Results from the FREEDOM trial show that coronary artery bypass graft surgery (CABG) significantly reduces the risk for adverse outcomes compared with percutaneous coronary intervention (PCI) in patients with diabetes and coronary artery disease (CAD).
However, Valentin Fuster (Mount Sinai School of Medicine, New York, USA) and team also reported at the annual meeting of the American Heart Association in Los Angeles, California, USA that the 5-year incidence of stroke was higher in patients who underwent CABG than in those who underwent PCI, at 5.2% versus 2.4%.
The authors say that the benefit of CABG was driven by significant differences between the groups in the rate of MI and death from any cause. They also point out that this result was similar at all levels of angiographic complexity (according to the SYNTAX score), ejection fraction, and renal function.
This randomized trial of 1900 patients with diabetes and multivessel CAD showed that the primary composite outcome of death from any cause, nonfatal myocardial infarction (MI), and nonfatal stroke at 5 years occurred significantly less frequently in CABG than PCI patients, at 18.7% versus 26.6%.
Fuster and team remark that although the National Heart, Lung, and Blood Institute recommended that CABG was the treatment method of choice in diabetic and CAD patients in the wake of results from the Bypass Angioplasty Revascularization Investigation (BARI) in the 1990s, clinical practice has not changed appreciably.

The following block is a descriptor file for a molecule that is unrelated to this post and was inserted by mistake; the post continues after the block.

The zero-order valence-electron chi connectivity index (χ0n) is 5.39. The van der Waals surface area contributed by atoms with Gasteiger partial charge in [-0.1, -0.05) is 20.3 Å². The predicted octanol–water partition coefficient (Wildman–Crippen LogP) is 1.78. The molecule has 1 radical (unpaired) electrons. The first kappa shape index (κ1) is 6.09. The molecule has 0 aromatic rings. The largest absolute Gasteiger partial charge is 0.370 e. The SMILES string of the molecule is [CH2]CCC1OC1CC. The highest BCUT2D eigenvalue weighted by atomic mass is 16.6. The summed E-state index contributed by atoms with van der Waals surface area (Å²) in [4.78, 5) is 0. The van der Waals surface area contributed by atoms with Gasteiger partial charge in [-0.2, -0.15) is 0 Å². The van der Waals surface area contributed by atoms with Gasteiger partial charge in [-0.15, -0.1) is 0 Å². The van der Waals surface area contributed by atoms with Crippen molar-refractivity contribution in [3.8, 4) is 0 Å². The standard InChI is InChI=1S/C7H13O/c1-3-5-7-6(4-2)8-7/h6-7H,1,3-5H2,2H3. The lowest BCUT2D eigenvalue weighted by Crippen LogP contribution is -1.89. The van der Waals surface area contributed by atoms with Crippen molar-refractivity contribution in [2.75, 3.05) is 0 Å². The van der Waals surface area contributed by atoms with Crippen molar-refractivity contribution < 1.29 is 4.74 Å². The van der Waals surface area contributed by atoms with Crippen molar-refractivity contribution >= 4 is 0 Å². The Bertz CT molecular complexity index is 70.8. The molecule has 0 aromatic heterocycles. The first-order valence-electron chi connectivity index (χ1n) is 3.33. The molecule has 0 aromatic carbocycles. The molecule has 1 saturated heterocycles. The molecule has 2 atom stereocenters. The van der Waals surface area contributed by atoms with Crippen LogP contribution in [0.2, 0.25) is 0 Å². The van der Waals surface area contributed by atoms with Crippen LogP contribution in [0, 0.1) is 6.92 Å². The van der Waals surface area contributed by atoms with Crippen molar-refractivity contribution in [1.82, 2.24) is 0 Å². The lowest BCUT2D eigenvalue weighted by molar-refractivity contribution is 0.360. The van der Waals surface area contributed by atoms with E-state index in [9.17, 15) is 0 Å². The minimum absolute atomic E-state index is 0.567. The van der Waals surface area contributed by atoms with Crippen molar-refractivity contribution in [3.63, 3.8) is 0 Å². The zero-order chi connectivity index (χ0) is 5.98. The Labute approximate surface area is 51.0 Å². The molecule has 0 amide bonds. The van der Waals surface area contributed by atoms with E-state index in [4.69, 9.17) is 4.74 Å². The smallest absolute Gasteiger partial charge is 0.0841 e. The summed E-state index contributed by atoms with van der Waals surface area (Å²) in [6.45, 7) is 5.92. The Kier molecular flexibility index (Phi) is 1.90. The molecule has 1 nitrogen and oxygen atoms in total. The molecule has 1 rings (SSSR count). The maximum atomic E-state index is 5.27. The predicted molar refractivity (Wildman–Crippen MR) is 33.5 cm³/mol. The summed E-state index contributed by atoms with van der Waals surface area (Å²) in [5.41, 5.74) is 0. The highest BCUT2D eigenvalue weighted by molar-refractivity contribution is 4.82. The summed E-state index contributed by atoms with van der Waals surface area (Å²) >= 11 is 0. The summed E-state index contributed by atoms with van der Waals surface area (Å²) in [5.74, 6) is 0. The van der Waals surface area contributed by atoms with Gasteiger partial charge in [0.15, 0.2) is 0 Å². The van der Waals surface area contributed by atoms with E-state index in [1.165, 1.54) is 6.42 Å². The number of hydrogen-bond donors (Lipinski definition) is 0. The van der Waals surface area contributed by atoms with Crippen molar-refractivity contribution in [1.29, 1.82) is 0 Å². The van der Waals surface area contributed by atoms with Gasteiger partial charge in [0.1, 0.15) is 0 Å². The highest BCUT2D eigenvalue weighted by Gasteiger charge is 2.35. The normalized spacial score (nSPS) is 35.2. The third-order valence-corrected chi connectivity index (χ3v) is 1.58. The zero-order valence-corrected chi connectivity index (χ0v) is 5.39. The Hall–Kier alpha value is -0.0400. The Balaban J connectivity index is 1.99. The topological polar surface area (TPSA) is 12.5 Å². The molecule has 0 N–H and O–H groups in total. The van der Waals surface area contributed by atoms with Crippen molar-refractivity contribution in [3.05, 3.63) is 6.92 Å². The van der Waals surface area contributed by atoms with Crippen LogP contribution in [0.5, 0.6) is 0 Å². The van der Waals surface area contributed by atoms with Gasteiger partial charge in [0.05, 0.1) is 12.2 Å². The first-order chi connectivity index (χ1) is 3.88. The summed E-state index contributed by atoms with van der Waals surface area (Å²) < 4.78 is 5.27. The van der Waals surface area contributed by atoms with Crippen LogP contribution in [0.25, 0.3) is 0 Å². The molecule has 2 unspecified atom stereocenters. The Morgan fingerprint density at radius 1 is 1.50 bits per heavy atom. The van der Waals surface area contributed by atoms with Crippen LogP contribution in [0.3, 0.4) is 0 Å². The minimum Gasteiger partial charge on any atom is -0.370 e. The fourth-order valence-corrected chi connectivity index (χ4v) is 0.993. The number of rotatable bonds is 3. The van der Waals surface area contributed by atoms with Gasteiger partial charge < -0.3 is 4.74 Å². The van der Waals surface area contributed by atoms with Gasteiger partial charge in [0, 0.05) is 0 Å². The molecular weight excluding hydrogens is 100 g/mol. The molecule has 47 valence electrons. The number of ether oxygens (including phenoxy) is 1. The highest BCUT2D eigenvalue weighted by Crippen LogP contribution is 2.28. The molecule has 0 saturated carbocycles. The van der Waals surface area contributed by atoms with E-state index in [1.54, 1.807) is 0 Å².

"When considered together, the data provide a convincing signal that PCI results in increased long-term mortality, as compared with CABG, in patients with diabetes and multivessel CAD," they write in the New England Journal of Medicine.
In a related editorial, Mark Hlatky (Stanford University School of Medicine, California, USA) says: "As a cardiologist who does not perform either procedure, I find that the FREEDOM (Future Revascularization Evaluation in Patients with Diabetes Mellitus: Optimal Management of Multivessel Disease) trial provides compelling evidence of the comparative effectiveness of CABG versus PCI in patients with diabetes and multivessel coronary artery disease."
He continues: "The results of the FREEDOM trial suggest that patients with diabetes ought to be informed about the potential survival benefit from CABG for the treatment of multivessel disease. These discussions should begin before coronary angiography in order to provide enough time for the patient to digest the information, discuss it with family members and members of the heart team, and come to an informed decision."
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